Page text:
Why the discrepancy? It seems that some pro-abortion groups think that "five to four" sounds better than "six to three," so they are counting Justice Anthony Kennedy as a Roe opponent. But in fact, Kennedy in the 1992 Casey ruling voted to reaffirm Roe, with the result that Roe was reaffirmed, 5-4, rather than being overturned. (Since then, one of the four anti-Roe justices, Byron White, was replaced by a pro-Roe justice, Ruth Bader Ginsburg.) In the 2000 Stenberg decision, Justice Kennedy voted to uphold Nebraska's ban on partial-birth abortion method as consistent with Roe/Casey.
Will some journalists continue to count Justice Kennedy as an opponent of Roe, although he has voted to allow abortion for any reason until "viability," merely because he voted to permit a ban on the method of partial-birth abortion? If so, for the sake of consistency, it would seem that they should also report that 70% of the public must also "oppose Roe v. Wade," since that is the percentage that favors a ban on partial-birth abortion in both the second and third trimesters, according to the Gallup poll (Jan. 10-12, 2003).1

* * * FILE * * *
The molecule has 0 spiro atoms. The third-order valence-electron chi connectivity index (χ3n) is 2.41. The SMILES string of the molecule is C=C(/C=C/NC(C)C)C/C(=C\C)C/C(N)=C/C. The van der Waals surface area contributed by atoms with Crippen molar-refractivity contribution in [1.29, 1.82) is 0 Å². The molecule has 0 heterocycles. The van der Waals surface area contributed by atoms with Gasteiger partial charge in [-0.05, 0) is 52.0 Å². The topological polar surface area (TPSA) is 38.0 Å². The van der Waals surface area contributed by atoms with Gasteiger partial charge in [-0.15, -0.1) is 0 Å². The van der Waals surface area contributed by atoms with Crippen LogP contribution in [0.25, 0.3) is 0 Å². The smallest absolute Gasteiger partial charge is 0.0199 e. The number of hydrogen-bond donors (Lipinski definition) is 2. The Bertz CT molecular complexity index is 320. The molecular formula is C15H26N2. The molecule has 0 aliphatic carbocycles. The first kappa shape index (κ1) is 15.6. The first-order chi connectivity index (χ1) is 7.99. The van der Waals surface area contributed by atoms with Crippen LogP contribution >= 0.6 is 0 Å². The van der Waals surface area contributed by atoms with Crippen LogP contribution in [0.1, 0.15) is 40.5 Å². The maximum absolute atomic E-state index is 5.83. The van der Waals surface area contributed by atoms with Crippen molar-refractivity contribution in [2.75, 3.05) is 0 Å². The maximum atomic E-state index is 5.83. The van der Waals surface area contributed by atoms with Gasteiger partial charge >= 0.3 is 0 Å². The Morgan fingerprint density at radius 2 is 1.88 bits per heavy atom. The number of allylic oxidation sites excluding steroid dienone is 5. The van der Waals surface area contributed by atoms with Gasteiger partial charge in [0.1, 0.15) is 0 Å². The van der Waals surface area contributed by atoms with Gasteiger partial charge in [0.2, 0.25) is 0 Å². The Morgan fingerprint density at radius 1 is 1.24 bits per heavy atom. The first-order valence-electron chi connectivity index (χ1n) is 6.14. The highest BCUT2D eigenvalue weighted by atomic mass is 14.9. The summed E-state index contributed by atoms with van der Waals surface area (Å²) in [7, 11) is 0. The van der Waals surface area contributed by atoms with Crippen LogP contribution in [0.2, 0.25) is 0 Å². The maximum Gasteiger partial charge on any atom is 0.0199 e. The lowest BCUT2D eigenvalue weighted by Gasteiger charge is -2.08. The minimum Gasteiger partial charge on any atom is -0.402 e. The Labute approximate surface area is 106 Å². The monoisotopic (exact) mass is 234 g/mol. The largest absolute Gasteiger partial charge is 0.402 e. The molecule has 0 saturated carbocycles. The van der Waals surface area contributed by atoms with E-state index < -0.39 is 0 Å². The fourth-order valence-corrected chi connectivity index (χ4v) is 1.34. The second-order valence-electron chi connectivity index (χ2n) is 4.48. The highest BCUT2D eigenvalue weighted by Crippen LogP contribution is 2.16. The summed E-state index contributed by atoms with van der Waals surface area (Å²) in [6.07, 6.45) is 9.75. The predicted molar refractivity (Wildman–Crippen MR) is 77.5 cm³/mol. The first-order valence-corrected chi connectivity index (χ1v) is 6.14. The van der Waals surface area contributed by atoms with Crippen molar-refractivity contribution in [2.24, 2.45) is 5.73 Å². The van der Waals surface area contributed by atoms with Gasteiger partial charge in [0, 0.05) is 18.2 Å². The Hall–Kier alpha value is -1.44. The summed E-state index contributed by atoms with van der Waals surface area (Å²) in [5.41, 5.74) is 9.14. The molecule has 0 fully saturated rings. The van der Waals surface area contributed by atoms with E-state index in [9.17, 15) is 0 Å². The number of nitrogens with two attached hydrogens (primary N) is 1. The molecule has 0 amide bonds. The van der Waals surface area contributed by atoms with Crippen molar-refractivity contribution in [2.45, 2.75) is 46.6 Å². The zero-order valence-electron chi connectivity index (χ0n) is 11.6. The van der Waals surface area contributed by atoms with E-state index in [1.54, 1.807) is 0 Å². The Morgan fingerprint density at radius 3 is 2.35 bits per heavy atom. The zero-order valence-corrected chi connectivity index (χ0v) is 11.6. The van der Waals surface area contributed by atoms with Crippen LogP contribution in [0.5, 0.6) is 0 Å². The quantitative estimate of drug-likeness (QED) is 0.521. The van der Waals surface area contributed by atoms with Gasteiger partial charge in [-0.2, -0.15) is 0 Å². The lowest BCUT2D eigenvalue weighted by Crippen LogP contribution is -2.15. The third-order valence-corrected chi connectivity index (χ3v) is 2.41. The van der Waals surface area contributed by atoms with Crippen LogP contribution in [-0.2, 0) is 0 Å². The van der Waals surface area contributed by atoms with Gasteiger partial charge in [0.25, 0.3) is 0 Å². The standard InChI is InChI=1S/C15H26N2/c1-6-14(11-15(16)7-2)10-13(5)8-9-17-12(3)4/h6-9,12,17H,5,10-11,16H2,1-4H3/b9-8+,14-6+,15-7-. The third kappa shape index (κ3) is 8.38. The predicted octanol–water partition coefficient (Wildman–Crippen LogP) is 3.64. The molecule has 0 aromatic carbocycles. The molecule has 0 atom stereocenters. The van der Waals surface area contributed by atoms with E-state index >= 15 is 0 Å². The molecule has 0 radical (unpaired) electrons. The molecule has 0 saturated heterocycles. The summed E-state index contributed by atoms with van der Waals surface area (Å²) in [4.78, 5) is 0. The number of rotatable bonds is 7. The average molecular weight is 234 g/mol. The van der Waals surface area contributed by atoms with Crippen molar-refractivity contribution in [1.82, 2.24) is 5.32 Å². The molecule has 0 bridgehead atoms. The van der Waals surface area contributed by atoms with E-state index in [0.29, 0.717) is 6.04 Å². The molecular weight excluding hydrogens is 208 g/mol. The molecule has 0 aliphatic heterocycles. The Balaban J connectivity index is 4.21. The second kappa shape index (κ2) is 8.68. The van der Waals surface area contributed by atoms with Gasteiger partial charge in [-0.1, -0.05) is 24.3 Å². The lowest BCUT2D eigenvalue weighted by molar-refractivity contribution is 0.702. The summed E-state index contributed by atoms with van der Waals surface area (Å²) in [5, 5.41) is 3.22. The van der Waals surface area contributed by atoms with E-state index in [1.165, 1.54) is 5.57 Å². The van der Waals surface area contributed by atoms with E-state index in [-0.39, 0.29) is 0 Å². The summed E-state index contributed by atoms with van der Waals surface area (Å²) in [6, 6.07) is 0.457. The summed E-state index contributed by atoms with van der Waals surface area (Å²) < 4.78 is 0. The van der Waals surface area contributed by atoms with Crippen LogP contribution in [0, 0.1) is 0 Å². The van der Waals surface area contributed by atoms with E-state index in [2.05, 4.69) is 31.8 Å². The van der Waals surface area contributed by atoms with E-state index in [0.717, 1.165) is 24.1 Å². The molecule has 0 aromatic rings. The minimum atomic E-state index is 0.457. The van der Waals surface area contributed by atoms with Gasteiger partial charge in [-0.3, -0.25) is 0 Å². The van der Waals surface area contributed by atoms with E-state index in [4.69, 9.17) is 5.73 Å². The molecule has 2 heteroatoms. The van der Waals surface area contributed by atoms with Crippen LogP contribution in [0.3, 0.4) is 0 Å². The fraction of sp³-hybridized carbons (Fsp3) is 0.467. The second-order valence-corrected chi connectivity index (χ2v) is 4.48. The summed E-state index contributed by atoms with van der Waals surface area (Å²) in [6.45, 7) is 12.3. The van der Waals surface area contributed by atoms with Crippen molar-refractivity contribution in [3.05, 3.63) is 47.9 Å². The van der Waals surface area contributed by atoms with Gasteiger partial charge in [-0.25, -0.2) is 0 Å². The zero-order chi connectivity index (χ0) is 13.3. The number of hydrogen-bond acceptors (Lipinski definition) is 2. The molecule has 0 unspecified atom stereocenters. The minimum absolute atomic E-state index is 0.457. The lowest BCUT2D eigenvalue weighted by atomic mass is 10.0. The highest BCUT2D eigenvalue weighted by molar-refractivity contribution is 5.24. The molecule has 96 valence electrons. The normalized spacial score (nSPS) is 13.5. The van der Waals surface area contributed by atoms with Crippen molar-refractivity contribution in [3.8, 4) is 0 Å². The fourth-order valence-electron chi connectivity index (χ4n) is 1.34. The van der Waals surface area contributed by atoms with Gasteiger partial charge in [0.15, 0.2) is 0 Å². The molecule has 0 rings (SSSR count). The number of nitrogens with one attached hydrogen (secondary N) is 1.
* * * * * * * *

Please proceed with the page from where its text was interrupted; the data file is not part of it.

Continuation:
The Amazing Elastic Roe v. Wade
"Do you favor the Supreme Court ruling that women have the right to an abortion during the first three months of their pregnancy?" -- Time/CNN poll question, published in Time, January 27, 2003. "The U.S. Supreme Court ruled in 1973 that a woman can have an abortion if she wants one at any time during the first three months of pregnancy. Do you favor or oppose that ruling?" -- ABC News/Washington Post poll, Jan. 16-20, 2003.